We define a function $\tsrep {\_}$ that maps every non-empty type scheme into a type, \textit{representative} of the set of types denoted by the scheme.\vspace{-3mm}
\begin{align*}
\begin{array}{lcllcl}
\tsrep t &=& t & \tsrep {\ts_1 \tstimes \ts_2} &=& \pair {\tsrep {\ts_1}} {\tsrep {\ts_2}}\\
......@@ -577,12 +577,20 @@ checking that it has a type subtype of $\Empty{\to}\Any$. Determining
its domain and the type of the application is more complicated and needs the operators $\dom{}$ and $\circ$ that we informally described in Section~\ref{sec:ideas} where we also described the operator $\worra{}{}$. These three operators are used by our algorithm and are formally defined as follows:
\begin{eqnarray}
\dom t & = & \max \{ u \alt t\leq u\to \Any\}
\\[-.5mm]
\\[-.8mm]
\apply t s & = &\,\min \{ u \alt t\leq s\to u\}
\\[-.5mm]
\\[-.8mm]
\worra t s & = &\,\min\{u \alt t\circ(\dom t\setminus u)\leq \neg s\}\label{worra}
\end{eqnarray}
We need similar operators for projections since the type $t$ of $e$ in $\pi_i e$ may not be a single product type but, say, a union of products: all we know is that $t$ must be a subtype of $\pair\Any\Any$. So let $t$ be a type such that $t\leq\pair\Any\Any$, then we define:
%In short, $\dom t$ is the largest domain of any single arrow that
%subsumes $t$, $\apply t s$ is the smallest domain of an arrow type
%that subsumes $t$ and has domain $s$ and $\worra t s$ was explained
%before.
We need similar operators for projections since the type $t$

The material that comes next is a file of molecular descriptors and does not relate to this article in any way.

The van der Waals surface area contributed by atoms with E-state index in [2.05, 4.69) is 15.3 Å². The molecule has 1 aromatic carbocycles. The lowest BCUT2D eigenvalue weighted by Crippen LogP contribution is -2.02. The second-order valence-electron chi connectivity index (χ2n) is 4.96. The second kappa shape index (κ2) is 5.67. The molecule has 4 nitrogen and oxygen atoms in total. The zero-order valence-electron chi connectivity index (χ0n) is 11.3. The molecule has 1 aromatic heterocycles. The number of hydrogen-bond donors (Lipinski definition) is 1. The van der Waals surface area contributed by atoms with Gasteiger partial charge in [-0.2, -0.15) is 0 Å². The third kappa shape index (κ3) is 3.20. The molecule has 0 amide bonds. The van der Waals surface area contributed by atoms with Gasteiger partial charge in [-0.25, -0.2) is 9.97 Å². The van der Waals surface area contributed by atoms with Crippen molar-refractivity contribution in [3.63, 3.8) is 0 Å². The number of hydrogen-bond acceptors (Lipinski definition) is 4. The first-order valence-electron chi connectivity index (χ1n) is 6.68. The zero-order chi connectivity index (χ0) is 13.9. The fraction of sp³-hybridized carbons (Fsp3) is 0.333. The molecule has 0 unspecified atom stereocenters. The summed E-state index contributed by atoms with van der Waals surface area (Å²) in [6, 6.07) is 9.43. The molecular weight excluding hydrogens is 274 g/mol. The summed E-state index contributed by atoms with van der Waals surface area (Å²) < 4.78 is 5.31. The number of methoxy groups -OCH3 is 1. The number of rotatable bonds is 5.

of $e$ in $\pi_i e$ may not be a single product type but, say, a union
of products: all we know is that $t$ must be a subtype of
$\pair\Any\Any$. So let $t$ be a type such that $t\leq\pair\Any\Any$,
then we define:
\begin{equation}
\begin{array}{lcrlcr}
\bpl t & = & \min \{ u \alt t\leq \pair u\Any\}\qquad&\qquad
......@@ -703,7 +711,7 @@ above to an environment that already is the result of $\Refinef$, and so on. The
algorithm should compute the type environment as a fixpoint of the
function $X\mapsto\Refine{e,t}{X}$. Unfortunately, an iteration of $\Refinef$ may
not converge. As an example consider the (dumb) expression $\tcase
{x_1x_2}{\Any}{e_1}{e_2}$: if $x_1:\Any\to\Any$, then every iteration of
{x_1x_2}{\Any}{e_1}{e_2}$. If $x_1:\Any\to\Any$, then every iteration of
$\Refinef$ yields for $x_1$ a type strictly more precise than the type deduced in the
previous iteration.
......@@ -733,7 +741,7 @@ While this is unsatisfactory from a formal point of view, in practice
the problem is a very mild one. Divergence may happen only when
refining the type of a function in an application: not only such a
refinement is meaningful only when the function is typed by a union
type (which is quite rare in practice)\footnote{The only impact of
type (which is quite rare in practice)\footnote{\label{foo:typecase}The only impact of
adding a negated arrow type to the type of a function is when we
test whether the function has a given arrow type: in practice this
never happens since programming languages test whether a value
......@@ -846,3 +854,16 @@ for variables.
The system above satisfies the following properties:\beppe{State here
soundness and partial completeness}
The use of type schemes and the possible non convergence of iterations
yield a system that may seem overly complicated. But it is important
to stress that this systems is defined only to study the declarative
type inference system of Section~\ref{sec:static} and in particular to prod
how close we can get to a complete algorithm to it. But for the
practical application type schemes are not needed, since they are
necessary only when type cases may specify types with negative arrows
and this in practice never happens: see Footnote
\ref{foo:typecase}. This is why for our implementation we use the
CDuce library in which type schemes are absent and functiond are typed
only by intersections of positive arrows. We present the implementation in Section~\ref{sec:practical}
but before let us study some extensions.